That said, in light of some of the queries/interview requests I’ve received, I’d like to follow up on one of the points I made in the original piece, namely the fact that some teachers are suspicious of the push for increased phonics because they believe it represents an attempt by the ed-tech industry to exploit students for financial gain—essentially, that phonics will be marketed as the One Great Solution to magically boost reading scores, and that it will be used as an excuse to create all sorts of highly profitable apps and programs that can be marketed to school districts. (more…)

Unbalanced literacy

Unbalanced literacy

Over the last year or so, an education reporter named Emily Hanford has published a series of exceedingly important articles about the state of phonics instruction (or rather the lack thereof) in American schools. The most in-depth piece appeared on the American Public Media project website, but what are effectively condensed versions of it have also run on NPR and the NY Times op-ed page.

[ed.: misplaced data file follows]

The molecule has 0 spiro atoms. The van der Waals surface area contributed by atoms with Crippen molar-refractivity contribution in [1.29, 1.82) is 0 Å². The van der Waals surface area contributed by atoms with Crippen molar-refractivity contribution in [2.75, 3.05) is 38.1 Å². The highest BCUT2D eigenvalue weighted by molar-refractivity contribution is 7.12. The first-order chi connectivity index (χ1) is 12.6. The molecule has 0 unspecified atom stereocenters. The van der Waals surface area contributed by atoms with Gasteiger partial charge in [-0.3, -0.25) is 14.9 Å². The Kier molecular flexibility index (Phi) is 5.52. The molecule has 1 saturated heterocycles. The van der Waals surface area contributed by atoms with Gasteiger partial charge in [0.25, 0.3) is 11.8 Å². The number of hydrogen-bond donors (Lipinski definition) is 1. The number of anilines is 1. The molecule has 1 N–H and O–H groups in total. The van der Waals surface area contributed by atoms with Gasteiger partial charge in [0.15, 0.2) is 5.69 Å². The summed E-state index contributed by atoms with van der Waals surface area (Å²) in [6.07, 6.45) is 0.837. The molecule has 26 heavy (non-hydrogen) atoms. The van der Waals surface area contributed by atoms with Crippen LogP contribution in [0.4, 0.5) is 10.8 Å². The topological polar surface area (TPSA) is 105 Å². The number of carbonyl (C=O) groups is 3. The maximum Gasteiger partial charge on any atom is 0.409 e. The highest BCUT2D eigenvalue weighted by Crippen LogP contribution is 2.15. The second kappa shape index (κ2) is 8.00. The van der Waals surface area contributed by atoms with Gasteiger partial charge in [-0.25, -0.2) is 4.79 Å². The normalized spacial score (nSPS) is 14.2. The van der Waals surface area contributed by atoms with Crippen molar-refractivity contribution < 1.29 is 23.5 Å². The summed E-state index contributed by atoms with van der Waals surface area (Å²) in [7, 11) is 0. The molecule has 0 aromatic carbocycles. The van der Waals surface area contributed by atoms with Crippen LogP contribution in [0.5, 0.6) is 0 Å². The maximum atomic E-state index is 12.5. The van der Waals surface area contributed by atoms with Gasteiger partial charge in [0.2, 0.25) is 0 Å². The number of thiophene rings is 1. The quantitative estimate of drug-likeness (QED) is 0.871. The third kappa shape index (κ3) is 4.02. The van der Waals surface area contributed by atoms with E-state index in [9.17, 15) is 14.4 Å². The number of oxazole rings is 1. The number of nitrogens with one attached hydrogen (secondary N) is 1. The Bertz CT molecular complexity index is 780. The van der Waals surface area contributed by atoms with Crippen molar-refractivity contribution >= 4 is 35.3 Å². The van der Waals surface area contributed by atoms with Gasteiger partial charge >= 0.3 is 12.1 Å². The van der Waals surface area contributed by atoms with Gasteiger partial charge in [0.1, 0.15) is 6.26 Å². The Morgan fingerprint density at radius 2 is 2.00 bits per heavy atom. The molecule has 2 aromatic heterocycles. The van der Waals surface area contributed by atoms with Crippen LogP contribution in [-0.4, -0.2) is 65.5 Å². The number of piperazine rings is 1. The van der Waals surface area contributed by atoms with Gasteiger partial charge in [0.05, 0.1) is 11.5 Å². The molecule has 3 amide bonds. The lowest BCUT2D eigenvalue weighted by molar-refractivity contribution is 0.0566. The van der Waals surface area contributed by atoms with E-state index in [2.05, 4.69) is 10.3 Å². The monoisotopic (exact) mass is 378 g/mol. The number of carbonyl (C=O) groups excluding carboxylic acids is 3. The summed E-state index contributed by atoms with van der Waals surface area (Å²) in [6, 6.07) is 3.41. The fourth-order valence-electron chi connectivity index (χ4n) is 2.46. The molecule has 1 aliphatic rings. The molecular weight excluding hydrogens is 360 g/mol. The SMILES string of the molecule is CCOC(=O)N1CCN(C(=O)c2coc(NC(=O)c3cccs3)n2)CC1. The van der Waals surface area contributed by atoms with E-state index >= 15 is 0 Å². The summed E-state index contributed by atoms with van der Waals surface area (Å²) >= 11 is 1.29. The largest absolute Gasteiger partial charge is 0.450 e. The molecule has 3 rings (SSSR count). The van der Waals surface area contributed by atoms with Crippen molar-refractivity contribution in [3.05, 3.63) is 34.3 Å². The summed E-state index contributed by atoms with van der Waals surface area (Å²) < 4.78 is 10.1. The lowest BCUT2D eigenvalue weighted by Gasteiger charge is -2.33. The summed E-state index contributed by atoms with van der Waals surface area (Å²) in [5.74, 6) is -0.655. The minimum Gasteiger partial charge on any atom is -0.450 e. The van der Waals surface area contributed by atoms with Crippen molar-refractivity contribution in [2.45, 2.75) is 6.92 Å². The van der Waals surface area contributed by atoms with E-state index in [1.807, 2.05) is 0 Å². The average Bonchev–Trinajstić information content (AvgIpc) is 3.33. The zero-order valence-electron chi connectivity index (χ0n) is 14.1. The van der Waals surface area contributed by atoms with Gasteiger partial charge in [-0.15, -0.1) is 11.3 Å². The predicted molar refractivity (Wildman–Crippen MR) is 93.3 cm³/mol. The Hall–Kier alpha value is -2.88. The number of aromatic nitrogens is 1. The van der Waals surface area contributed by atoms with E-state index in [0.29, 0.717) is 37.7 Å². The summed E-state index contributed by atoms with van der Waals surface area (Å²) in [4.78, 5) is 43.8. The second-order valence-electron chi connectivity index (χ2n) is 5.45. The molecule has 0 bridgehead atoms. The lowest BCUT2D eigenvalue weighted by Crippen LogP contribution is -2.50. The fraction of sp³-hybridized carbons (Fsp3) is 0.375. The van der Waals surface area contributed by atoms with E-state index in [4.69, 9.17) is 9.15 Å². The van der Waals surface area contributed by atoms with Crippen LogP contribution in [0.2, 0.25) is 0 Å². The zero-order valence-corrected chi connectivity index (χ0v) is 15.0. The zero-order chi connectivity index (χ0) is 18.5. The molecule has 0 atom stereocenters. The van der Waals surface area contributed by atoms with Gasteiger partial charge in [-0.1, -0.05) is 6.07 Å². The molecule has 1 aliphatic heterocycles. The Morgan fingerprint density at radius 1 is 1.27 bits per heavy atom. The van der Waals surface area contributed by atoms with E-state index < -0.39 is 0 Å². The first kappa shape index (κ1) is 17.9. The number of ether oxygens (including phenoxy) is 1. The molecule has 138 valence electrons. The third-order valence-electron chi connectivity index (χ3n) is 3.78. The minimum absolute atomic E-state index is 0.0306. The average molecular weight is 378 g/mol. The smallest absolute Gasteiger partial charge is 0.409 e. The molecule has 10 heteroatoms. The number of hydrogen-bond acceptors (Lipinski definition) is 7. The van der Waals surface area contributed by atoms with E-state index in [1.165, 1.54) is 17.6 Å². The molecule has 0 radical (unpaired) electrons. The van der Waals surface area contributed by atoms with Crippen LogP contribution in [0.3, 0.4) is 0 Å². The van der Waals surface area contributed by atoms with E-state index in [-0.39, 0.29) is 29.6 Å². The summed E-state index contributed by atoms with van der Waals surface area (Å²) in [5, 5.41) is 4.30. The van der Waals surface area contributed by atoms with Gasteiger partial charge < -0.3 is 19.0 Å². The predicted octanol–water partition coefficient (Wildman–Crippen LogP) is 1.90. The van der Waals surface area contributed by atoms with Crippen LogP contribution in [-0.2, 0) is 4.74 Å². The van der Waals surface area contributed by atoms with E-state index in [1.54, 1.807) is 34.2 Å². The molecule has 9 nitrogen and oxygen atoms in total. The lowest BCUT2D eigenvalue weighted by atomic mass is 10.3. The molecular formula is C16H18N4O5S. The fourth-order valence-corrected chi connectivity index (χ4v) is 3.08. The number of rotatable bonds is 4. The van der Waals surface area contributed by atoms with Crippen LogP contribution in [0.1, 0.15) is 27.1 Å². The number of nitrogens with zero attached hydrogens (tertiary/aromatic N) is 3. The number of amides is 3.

If you have any interest in how reading gets taught, I highly recommend taking the time for the full-length piece in APM: it’s eye-opening and fairly disquieting. While it reiterates a number of important findings regarding the importance of phonics, its originality lies in the fact that Hanford takes on the uneasy truce between phonics and whole language that supposedly put an end to the reading wars of the 1980s and ‘90s, and points out that so-called “balanced literacy” programs often exist in name only.